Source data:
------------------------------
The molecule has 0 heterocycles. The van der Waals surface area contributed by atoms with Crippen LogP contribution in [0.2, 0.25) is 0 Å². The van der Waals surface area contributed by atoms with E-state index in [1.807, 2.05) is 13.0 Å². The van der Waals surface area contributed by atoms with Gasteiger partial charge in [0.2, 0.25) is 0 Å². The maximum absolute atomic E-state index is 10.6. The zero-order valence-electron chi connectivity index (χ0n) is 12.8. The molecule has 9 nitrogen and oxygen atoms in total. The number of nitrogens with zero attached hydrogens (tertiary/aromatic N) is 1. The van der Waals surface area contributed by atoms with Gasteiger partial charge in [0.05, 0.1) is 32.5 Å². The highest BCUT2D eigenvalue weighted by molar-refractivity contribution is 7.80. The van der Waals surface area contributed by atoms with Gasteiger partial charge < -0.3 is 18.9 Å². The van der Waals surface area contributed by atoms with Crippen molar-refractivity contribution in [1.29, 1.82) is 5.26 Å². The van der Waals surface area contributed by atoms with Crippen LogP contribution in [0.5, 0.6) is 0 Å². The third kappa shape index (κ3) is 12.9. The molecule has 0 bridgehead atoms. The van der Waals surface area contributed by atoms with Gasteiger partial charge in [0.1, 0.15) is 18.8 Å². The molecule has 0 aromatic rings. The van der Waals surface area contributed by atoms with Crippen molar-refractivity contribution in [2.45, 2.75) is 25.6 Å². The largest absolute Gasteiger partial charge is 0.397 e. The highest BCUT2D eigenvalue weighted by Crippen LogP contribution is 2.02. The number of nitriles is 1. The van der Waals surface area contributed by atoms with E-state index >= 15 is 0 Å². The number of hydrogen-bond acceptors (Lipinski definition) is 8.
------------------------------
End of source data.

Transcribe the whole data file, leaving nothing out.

The molecule has 0 heterocycles. The van der Waals surface area contributed by atoms with Crippen LogP contribution in [0.2, 0.25) is 0 Å². The van der Waals surface area contributed by atoms with E-state index in [1.807, 2.05) is 13.0 Å². The van der Waals surface area contributed by atoms with Gasteiger partial charge in [0.2, 0.25) is 0 Å². The maximum absolute atomic E-state index is 10.6. The zero-order valence-electron chi connectivity index (χ0n) is 12.8. The molecule has 9 nitrogen and oxygen atoms in total. The number of nitrogens with zero attached hydrogens (tertiary/aromatic N) is 1. The van der Waals surface area contributed by atoms with Gasteiger partial charge in [0.05, 0.1) is 32.5 Å². The highest BCUT2D eigenvalue weighted by molar-refractivity contribution is 7.80. The van der Waals surface area contributed by atoms with Gasteiger partial charge < -0.3 is 18.9 Å². The van der Waals surface area contributed by atoms with Crippen molar-refractivity contribution in [1.29, 1.82) is 5.26 Å². The van der Waals surface area contributed by atoms with Crippen LogP contribution in [0.5, 0.6) is 0 Å². The third kappa shape index (κ3) is 12.9. The molecule has 0 bridgehead atoms. The van der Waals surface area contributed by atoms with Gasteiger partial charge in [0.1, 0.15) is 18.8 Å². The molecule has 0 aromatic rings. The van der Waals surface area contributed by atoms with Crippen molar-refractivity contribution in [2.45, 2.75) is 25.6 Å². The largest absolute Gasteiger partial charge is 0.397 e. The highest BCUT2D eigenvalue weighted by Crippen LogP contribution is 2.02. The number of nitriles is 1. The van der Waals surface area contributed by atoms with E-state index >= 15 is 0 Å². The number of hydrogen-bond acceptors (Lipinski definition) is 8.